We often see insiders buying up shares in companies that perform well over the long term. Unfortunately, there are also plenty of examples of share prices declining precipitously after insiders have sold shares. So we'll take a look at whether insiders have been buying or selling shares in Altus Group Limited (TSE:AIF).
What Is Insider Selling?
It's quite normal to see company insiders, such as board members, trading in company stock, from time to time. However, most countries require that the company discloses such transactions to the market.
We don't think shareholders should simply follow insider transactions. But logic dictates you should pay some attention to whether insiders are buying or selling shares. For example, a Harvard University study found that 'insider purchases earn abnormal returns of more than 6% per year.'
Altus Group Insider Transactions Over The Last Year
Over the last year, we can see that the biggest insider sale was by the insider, Niall McSweeney, for CA$295k worth of shares, at about CA$29.58 per share. That means that even when the share price was below the current price of CA$39.00, an insider wanted to cash in some shares. We generally consider it a negative if insiders have been selling, especially if they did so below the current price, because it implies that they considered a lower price to be reasonable. However, while insider selling is sometimes discouraging, it's only a weak signal. This single sale was just 25.1% of Niall McSweeney's stake.
In total, Altus Group insiders sold more than they bought over the last year. You can see a visual depiction of insider transactions (by individuals) over the last 12 months, below. By clicking on the graph below, you can see the precise details of each insider transaction!
If you are like me, then you will not want to miss this free list of growing companies that insiders are buying.
Insiders at Altus Group Have Sold Stock Recently
Over the last three months, we've seen significant insider selling at Altus Group. In total, insiders sold CA$150k worth of shares in that time, and we didn't record any purchases whatsoever. Overall this makes us a bit cautious, but it's not the be all and end all.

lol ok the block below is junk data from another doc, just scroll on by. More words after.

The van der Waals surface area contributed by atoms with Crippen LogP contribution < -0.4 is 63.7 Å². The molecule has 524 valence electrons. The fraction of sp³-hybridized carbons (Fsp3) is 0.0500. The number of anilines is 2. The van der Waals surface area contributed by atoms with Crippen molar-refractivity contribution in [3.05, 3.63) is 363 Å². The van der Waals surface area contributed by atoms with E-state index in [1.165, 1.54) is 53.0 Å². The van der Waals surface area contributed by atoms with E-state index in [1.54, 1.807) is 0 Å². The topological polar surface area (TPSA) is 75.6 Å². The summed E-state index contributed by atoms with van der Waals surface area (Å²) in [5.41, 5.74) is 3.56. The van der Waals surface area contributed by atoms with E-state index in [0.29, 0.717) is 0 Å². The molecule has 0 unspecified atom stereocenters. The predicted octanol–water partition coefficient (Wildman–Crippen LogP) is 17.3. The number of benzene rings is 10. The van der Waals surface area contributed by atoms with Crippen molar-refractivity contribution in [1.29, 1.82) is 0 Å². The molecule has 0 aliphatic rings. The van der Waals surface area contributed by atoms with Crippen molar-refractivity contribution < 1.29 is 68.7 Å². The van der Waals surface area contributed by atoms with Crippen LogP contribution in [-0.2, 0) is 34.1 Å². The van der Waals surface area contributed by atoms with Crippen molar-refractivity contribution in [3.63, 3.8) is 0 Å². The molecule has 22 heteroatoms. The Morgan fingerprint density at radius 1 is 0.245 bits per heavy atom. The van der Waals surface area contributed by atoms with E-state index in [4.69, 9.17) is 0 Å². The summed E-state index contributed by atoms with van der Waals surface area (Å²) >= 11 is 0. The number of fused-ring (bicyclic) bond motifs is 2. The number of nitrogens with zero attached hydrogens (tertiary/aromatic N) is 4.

I like to look at how many shares insiders own in a company, to help inform my view of how aligned they are with insiders. Usually, the higher the insider ownership, the more likely it is that insiders will be incentivised to build the company for the long term. Insiders own 1.1% of Altus Group shares, worth about CA$17m. We've certainly seen higher levels of insider ownership elsewhere, but these holdings are enough to suggest alignment between insiders and the other shareholders.
So What Do The Altus Group Insider Transactions Indicate?
Insiders sold Altus Group shares recently, but they didn't buy any. Zooming out, the longer term picture doesn't give us much comfort. Insider ownership isn't particularly high, so this analysis makes us cautious about the company. We'd think twice before buying! If you are like me, you may want to think about whether this company will grow or shrink. Luckily, you can check this free report showing analyst forecasts for its future.
But note: Altus Group may not be the best stock to buy. So take a peek at this free list of interesting companies with high ROE and low debt.
For the purposes of this article, insiders are those individuals who report their transactions to the relevant regulatory body. We currently account for open market transactions and private dispositions, but not derivative transactions.
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If you spot an error that warrants correction, please contact the editor at email@example.com. This article by Simply Wall St is general in nature. It does not constitute a recommendation to buy or sell any stock, and does not take account of your objectives, or your financial situation. Simply Wall St has no position in the stocks mentioned. Thank you for reading.